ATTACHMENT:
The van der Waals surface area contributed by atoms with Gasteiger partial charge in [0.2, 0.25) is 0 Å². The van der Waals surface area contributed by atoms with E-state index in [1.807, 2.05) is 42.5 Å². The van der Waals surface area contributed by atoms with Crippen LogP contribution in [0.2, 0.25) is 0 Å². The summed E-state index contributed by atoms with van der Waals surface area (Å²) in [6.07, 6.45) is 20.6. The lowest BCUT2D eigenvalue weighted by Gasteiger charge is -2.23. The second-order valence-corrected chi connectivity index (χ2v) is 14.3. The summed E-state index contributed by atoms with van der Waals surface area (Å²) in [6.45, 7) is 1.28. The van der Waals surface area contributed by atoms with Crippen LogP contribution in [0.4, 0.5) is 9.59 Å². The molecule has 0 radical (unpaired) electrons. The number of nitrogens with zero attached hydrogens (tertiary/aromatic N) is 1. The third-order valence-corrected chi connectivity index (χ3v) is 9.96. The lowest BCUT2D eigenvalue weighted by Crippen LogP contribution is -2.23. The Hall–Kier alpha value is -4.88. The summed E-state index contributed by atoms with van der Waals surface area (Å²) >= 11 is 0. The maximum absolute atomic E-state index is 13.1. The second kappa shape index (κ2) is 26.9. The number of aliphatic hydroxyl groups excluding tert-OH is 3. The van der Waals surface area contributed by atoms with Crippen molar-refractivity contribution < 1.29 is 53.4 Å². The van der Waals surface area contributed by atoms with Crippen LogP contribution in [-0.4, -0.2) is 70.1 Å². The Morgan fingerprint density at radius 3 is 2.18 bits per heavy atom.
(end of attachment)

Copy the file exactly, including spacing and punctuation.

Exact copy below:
The van der Waals surface area contributed by atoms with Gasteiger partial charge in [0.2, 0.25) is 0 Å². The van der Waals surface area contributed by atoms with E-state index in [1.807, 2.05) is 42.5 Å². The van der Waals surface area contributed by atoms with Crippen LogP contribution in [0.2, 0.25) is 0 Å². The summed E-state index contributed by atoms with van der Waals surface area (Å²) in [6.07, 6.45) is 20.6. The lowest BCUT2D eigenvalue weighted by Gasteiger charge is -2.23. The second-order valence-corrected chi connectivity index (χ2v) is 14.3. The summed E-state index contributed by atoms with van der Waals surface area (Å²) in [6.45, 7) is 1.28. The van der Waals surface area contributed by atoms with Crippen LogP contribution in [0.4, 0.5) is 9.59 Å². The molecule has 0 radical (unpaired) electrons. The number of nitrogens with zero attached hydrogens (tertiary/aromatic N) is 1. The third-order valence-corrected chi connectivity index (χ3v) is 9.96. The lowest BCUT2D eigenvalue weighted by Crippen LogP contribution is -2.23. The Hall–Kier alpha value is -4.88. The summed E-state index contributed by atoms with van der Waals surface area (Å²) >= 11 is 0. The maximum absolute atomic E-state index is 13.1. The second kappa shape index (κ2) is 26.9. The number of aliphatic hydroxyl groups excluding tert-OH is 3. The van der Waals surface area contributed by atoms with Crippen molar-refractivity contribution < 1.29 is 53.4 Å². The van der Waals surface area contributed by atoms with Crippen LogP contribution in [-0.4, -0.2) is 70.1 Å². The Morgan fingerprint density at radius 3 is 2.18 bits per heavy atom.